Southern Nevada is seeing an increase in the number of lead poisoning cases among children, and researchers have not yet found the actual underlying cause. Increased screenings and a large number of older homes that still have lead paint are two potential reasons, but officials are still looking to determine why this sudden increase is happening.
Increased Screening Leading to More Diagnoses
The Nevada Institute for Children’s Research and Policy reported that the state currently only tests about 3 percent of the children under the age of 6 throughout the state. Pushes for more testing are part of the reason that more children are being diagnosed. In 2015, the state had 43 reported cases, which increased to 175 in 2017 as the state tested an increased number of children. The Centers for Disease Control are recommending screening at children at 12 and 24 months and then one more time before they reach the age of 6 in order to prevent complications from lead poisoning.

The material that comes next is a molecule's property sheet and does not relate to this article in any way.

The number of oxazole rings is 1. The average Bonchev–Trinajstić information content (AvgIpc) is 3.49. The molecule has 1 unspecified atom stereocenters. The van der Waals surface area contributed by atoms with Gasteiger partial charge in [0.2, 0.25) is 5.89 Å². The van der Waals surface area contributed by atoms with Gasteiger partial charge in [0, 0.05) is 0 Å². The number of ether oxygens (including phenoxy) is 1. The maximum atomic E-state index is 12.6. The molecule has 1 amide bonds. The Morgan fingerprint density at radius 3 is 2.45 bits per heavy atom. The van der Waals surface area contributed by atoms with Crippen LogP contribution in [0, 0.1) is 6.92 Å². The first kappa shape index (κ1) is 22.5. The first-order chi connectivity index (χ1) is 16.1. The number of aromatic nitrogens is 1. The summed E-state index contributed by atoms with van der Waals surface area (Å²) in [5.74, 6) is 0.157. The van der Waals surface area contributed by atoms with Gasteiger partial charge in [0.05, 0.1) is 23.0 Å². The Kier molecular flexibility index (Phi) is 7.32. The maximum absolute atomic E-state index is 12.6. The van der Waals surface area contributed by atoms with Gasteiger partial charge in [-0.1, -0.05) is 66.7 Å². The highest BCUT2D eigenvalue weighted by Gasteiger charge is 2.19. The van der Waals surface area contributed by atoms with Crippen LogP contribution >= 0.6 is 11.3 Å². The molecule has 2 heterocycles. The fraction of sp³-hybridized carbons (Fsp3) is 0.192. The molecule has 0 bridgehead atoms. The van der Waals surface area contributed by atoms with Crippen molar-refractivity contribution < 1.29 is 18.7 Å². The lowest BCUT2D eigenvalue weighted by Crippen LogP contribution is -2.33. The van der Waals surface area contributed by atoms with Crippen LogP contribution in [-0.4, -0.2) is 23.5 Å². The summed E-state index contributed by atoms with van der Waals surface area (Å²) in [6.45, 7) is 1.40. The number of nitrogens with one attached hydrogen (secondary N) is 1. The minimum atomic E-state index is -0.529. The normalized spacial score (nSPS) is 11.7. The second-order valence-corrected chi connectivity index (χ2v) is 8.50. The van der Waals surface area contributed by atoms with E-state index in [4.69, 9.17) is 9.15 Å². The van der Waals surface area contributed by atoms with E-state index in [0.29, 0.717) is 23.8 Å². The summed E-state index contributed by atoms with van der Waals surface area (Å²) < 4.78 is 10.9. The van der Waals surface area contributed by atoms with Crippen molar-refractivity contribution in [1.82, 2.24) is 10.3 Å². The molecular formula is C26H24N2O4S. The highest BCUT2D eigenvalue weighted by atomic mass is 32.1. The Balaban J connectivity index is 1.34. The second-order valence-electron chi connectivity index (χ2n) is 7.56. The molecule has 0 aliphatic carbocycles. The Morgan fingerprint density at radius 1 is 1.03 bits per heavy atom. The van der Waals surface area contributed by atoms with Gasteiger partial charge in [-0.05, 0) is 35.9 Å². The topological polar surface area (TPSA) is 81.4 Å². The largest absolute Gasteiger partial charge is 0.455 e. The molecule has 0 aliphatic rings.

Lead Paint in Southern Nevada a Serious Concern
Southern Nevada seems to have the highest risk, with a large number of homes built before 1978 that have lead paint. The City of Las Vegas and the University of Nevada, Las Vegas are partnering together to provide help for families with young children in these homes who need to have their lead paint removed.
Lead Poisoning a Serious Health Concern
Lead poisoning is a serious concern for families with young children. No safe levels of lead exposure exist, and all it takes is a few grains of a contaminated substance ingested for a child to have health concerns. In young children, learning disabilities and developmental delays are connected to lead poisoning. Some suffer from reduced height and hearing loss. High levels of lead poisoning can lead to central nervous system and kidney damage. Some children experience anemia, coma, convulsions or death. In Nevada, the most common source of lead poisoning is exposure to household dust.
Families who discover they have lead in their homes and that experience lead poisoning problems with their children may have options. The first priority is to remove the lead to limit additional exposure. A personal injury attorney in Las Vegas can determine if the family has the right to seek legal compensation.